may subconsciously have a harder time leaving the lines open for a
Next, we visited a
room reserved for house staff. As we milled about and peered into the room’s
three large, odd closets, the door to the hallway creaked open a bit wider
by itself, and everyone took notice.
Another entity soon
told us it was her who came through the door, and she used to live in the
room as a Maid to the family that owned the house. This checked out with
Rob, a historian in the group who asked a series of exclusionary questions
to identify the Maid from three who were known to have worked at the house
based on Census records.
“Were you from
Sweden?” The rods diverted.
“Did you live in
this room in 1910?” The rods crossed.
“Is your name
[blank]?” The rods crossed.
Perz was holding
the rods throughout this conversation. “I have the chills going from my
scalp all the way down to my feet right now,” she said. Then, the rods began
to move in a way that surprised even Perz. “She’s saying something, I have
no idea whatÉ”
“Do you have
something you want us to figure out?”, Sara asked. The rods crossed.
“Is it something in
this room?”, Rob asked. The rods diverted.
Rob then asked if
it was about a couple who lived in the house in the early 1900s,
specifically about the husband, whom “nobody liked.” The Maid, who said she
didn’t like the Husband either, said it was about him.
“Was it something
he did?” The rods crossed.
“Did he hurt
someone?” Another yes.
“Did he hurt you?”
No. I, and I believe the whole group, became suspicious of the same thing at
the same time. The energy in the room shifted.
Rob and Sara took
turns inquiring. “Did he hurt his wife?” “Did it happen when he was
drinking?” “Did he hit her?” “Did he hit her because of money?” “Did he have
a gun?” “Did he threaten her with it?” The Maid answered yes for all. “Every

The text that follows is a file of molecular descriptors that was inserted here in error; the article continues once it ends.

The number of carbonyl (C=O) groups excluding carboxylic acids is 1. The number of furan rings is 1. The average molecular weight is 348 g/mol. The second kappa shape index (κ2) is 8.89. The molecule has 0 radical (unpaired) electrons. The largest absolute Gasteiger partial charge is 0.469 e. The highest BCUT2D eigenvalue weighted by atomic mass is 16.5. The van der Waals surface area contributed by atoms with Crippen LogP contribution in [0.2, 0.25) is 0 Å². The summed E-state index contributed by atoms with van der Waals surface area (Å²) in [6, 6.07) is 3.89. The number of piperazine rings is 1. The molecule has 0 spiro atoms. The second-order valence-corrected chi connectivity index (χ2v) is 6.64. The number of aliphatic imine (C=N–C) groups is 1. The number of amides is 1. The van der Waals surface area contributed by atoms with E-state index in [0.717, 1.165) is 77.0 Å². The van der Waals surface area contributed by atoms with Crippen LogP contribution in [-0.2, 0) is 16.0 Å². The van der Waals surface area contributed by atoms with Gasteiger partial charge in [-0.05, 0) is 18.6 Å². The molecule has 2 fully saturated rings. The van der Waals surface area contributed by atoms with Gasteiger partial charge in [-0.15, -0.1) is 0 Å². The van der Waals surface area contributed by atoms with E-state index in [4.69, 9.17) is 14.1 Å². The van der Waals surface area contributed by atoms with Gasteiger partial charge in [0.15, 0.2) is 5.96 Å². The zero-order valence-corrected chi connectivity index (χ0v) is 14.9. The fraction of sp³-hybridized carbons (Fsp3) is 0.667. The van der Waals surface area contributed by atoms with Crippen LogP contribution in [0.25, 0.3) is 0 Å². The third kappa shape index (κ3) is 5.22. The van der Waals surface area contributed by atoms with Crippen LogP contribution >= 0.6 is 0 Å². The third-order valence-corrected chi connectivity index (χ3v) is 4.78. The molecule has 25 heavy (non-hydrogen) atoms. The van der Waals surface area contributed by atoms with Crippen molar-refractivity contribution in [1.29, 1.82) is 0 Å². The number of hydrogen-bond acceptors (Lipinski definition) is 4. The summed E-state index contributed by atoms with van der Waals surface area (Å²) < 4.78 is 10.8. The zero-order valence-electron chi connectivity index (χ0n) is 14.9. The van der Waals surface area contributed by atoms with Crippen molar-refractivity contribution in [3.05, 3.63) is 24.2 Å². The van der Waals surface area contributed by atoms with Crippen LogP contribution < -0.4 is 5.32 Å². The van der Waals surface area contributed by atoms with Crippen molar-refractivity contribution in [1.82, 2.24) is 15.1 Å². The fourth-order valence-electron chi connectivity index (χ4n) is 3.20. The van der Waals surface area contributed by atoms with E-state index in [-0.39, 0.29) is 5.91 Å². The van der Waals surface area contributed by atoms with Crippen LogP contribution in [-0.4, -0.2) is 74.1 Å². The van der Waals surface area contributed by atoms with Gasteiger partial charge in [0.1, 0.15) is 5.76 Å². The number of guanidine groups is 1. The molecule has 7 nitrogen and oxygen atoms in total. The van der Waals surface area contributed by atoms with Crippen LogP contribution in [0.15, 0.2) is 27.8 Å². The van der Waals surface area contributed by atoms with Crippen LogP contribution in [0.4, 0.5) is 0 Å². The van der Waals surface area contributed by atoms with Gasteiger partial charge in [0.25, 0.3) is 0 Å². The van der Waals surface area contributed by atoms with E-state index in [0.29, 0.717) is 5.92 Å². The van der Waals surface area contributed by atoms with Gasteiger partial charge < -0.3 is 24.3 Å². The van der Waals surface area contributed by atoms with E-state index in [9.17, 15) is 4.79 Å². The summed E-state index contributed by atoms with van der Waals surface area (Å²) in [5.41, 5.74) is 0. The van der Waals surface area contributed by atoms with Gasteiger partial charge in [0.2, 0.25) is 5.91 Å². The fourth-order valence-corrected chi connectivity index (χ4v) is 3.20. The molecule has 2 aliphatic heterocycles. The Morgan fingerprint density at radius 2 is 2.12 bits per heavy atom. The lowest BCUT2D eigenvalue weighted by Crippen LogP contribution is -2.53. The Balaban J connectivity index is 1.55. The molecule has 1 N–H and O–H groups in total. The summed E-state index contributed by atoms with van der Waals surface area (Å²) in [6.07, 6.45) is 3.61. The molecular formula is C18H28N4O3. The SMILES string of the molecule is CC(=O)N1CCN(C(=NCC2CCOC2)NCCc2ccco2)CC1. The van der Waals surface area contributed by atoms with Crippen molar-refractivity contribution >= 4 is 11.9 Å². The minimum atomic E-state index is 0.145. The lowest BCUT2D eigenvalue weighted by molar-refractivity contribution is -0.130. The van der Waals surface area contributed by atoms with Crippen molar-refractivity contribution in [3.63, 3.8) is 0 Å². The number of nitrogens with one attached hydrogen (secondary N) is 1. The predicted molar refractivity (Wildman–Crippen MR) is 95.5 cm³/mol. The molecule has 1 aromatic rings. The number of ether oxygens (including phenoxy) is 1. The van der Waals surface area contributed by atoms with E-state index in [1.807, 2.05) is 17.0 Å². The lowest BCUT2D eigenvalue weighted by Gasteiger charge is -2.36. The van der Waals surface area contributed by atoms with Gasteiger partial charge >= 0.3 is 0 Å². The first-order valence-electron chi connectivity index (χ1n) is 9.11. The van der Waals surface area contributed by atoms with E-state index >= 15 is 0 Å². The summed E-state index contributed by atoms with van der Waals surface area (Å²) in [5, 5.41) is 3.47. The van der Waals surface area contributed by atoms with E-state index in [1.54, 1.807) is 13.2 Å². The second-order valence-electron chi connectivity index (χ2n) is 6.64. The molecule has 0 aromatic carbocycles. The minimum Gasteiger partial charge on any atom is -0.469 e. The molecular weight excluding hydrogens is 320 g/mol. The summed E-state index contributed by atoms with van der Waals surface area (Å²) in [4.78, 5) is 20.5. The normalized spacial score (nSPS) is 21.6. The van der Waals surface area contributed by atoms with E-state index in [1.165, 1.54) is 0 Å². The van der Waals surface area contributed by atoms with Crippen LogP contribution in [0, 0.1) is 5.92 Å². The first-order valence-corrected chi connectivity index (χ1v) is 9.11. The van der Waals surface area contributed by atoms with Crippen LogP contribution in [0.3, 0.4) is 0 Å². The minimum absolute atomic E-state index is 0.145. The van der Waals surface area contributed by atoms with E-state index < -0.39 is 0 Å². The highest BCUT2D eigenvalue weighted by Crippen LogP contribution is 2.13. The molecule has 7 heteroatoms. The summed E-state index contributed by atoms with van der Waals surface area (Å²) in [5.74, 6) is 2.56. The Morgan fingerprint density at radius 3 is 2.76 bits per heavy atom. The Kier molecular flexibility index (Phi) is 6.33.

question, I’m getting chills,” Perz said, then Perz asked, “Did he do more
than just beat her?” The Maid again said yes.
Perz was almost
overcome with emotion at this point. She took a deep breath, and asked only
one more question. The answer was “Yes” again, and we thanked the Maid for
telling us her story.
An undeniable truth
about this encounter is that the six of us were all in or near tears at this
point. There we all were, reaching back in time with empathy for these women
who we know were once real.
accusations make sense historically, according to Rob, and she correctly
answered each of his test questions. I personally don’t believe we imagined
anything that happened Friday, but it also doesn’t matter to me if the Maid
was real or if we did all have a joint hallucination. The pain the Maid
disclosed to us is real for so many women. It persists and transcends time.
We later found the
Patriarch’s wife, the Lady of the House, in a downstairs room. She bragged
to us about a luxurious buffet and painting she bought that were still in
the parlor in a lively conversation that lasted a full 30 minutes. We also
talked to another Maid, who told us about losing her child and hiding its
death. Rob said there is a mystifying record of an infant’s death associated
with the house. Until Friday, he had no idea who’s child it was, but now he
has a lead in digging for the truth.
Erwin said he’s
always loved history, which informs his research into sites he investigates
and led him to get involved with the Duneland Historical Society, where I
met him. He also works with a noted Chicago-based historian and author who
writes about the paranormal.
These are my type
of people: curious minds. In fact, I think writers, historians, and
paranormal investigators are quite alike. When writers look inside
themselves, paranormal investigators look around themselves, and historians
look into the past, we make remarkably similar discoveries. We’re all in
search of the same thing--a new story--an amorphous truth about the world
Are we really not
ghost hunting when we visit museums and battle sites--or even flip through
old photo albums? Aren’t we likewise trying to connect with whatever we know
or think we know of the past?
Next time you visit
a new place, I suggest you stop and wonder what happened where you are
standing, and try just being open. It keeps both life and death more